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PEPFAR funding associated with an increase in employment among males in ten Sub-Saharan African countries

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The President’s Emergency Plan for AIDS Relief (PEPFAR) has provided billions of US tax dollars to expand HIV treatment, care, and prevention programs in sub-Saharan Africa. This investment has generated significant health gains, but much less is known about PEPFAR’s population-level economic effects. We used a difference-in-differences approach to compare employment trends between ten countries that received a large amount of PEPFAR funding (focus countries) and eleven countries that received little or no funding (control countries). We found that PEPFAR was associated with a 13 percent differential increase in employment among males in focus countries, compared to control countries. However, we observed no change in employment among females. In addition, we found that increasing PEPFAR per capita funding by $100 was associated with a 9.1-percentage-point increase in employment among males. This rise in employment generates economic benefits equal to half of PEPFAR’s cost. These findings suggest that PEPFAR’s economic impact should be taken into account when making aid allocation decisions.


As of 2010, HIV/AIDS was the leading cause of death and disability among working-age adults in sub-Saharan Africa. Along with its devastating health consequences, the epidemic has had severe economic effects. By some estimates, it has reduced average economic growth rates in sub-Saharan Africa by 2–4 percent. 2 To combat the HIV/AIDs burden, the international community nearly tripled its total assistance for health in the 2000s. The largest component of the increased funding came from the US President’s Emergency Plan for AIDS Relief (PEPFAR).

PEPFAR was established in 2003 to provide funding for AIDS treatment, care, and prevention in countries devastated by the epidemic. From 2003 to 2013 Congress authorized $54 billion to fund programs in developing nations, mostly in sub-Saharan Africa. The bulk of PEPFAR assistance was aimed at increasing access to antiretroviral therapy (ART), and by 2013 the program had provided treatment to 6.7 million people infected with HIV.

The expansion of PEPFAR since 2003 has produced significant health returns, in the form of increased life expectancy and decreased mortality. However, most evaluations of PEPFAR have failed to measure its economic effect, although such effects are potentially important. Consequently, the economic impact of the provision of ART through PEPFAR is often overlooked in cost-effectiveness analyses and decisions about aid budgets.

Understanding the effect of PEPFAR on economic outcomes is important for US policy makers for several reasons. First, after PEPFAR was reauthorized in 2009, the US government required PEPFAR to transition from providing an emergency response to “strengthening the capacity of partner countries” and promoting sustainable country-level health programs. Positive economic impacts of PEPFAR would help in the effort to make countries capable of sustainably financing their own health systems.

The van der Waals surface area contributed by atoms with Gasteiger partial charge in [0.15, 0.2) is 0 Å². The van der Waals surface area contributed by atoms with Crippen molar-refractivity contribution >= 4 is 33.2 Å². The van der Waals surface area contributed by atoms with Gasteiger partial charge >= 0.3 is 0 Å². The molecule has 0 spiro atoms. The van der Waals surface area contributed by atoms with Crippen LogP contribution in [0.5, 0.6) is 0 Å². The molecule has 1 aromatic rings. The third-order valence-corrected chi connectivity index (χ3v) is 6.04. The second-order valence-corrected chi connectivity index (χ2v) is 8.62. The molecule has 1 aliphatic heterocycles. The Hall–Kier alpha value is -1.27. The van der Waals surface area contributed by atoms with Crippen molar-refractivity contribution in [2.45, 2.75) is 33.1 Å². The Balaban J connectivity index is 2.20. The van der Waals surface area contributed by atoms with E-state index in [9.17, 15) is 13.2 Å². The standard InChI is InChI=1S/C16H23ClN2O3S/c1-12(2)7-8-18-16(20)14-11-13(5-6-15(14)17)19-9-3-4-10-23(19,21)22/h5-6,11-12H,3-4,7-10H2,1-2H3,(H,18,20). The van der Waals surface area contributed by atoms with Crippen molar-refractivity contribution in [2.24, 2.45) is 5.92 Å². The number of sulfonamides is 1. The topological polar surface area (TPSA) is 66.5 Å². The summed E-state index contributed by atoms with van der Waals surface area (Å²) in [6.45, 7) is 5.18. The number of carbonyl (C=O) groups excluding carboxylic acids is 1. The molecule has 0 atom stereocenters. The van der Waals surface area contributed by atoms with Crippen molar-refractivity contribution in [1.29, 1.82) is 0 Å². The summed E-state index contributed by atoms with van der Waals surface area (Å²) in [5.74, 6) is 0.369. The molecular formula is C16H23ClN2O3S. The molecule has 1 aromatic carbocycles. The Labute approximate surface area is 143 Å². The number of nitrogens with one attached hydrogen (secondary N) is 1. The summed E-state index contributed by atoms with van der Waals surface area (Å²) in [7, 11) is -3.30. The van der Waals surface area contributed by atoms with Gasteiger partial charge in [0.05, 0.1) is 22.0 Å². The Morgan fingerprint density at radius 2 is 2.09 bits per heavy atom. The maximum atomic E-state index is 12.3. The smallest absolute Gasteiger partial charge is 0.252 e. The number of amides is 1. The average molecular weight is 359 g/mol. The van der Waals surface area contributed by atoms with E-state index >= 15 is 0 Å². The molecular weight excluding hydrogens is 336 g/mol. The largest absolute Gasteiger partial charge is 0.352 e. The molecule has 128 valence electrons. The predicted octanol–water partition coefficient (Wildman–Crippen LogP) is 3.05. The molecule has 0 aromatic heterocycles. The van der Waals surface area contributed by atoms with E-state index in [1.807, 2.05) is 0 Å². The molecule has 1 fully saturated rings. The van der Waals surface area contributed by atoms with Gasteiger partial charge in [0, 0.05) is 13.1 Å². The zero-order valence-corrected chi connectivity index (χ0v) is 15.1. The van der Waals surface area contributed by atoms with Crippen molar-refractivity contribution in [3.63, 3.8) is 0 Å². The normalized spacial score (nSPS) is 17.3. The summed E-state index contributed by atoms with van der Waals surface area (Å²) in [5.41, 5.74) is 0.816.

Second, Africa represents a small but rapidly growing US export market, with US exports to sub-Saharan Africa increasing 250 percent in the past decade. This means that economic improvements in Africa can benefit the US economy indirectly.

Third, amid financial crisis and budget austerity in the United States, spending on aid for health and HIV treatment has stagnated. Given this budgetary environment, understanding the magnitude of PEPFAR’s impact beyond health benefits is imperative for the efficient allocation of scarce aid resources.

PEPFAR constitutes the “largest global health initiative focused on a single disease ever undertaken.” Nonetheless, there are no empirical evaluations of its economic impact at the population level. Previous evaluations of PEPFAR have synthesized results from previous microlevel studies; investigated PEPFAR’s effect on the provision of maternal health services; described operational capacity, management, and financing through qualitative research; or described the program’s financial flows. Other economic evaluations of the impact of ART have investigated effects on HIV patients through the use of modeled effects only or were specific to a single nation.

This study is the first to measure the impact of PEPFAR on employment outcomes throughout sub-Saharan Africa. It is also the first to explore the effect of any ART program on economic outcomes at the population level.

We used a difference-in-differences approach to measure changes in employment between a group of ten countries in sub-Saharan Africa that received a very large amount of PEPFAR funding (our focus countries) and a group of eleven countries in sub-Saharan Africa that received little or no PEPFAR funding (our control countries). This empirical strategy is consistent with previous work that found large reductions in mortality as a result of PEPFAR program implementation. The study results show the extent to which ART in particular and health aid in general can foster economic improvements within nations that receive PEPFAR support.

Read the complete Health Affairs article.


Neeraj Sood

Director of Research - Schaeffer Center for Health Policy & Economics, USC

Vice Dean for Research and Professor - USC Price School of Public Policy

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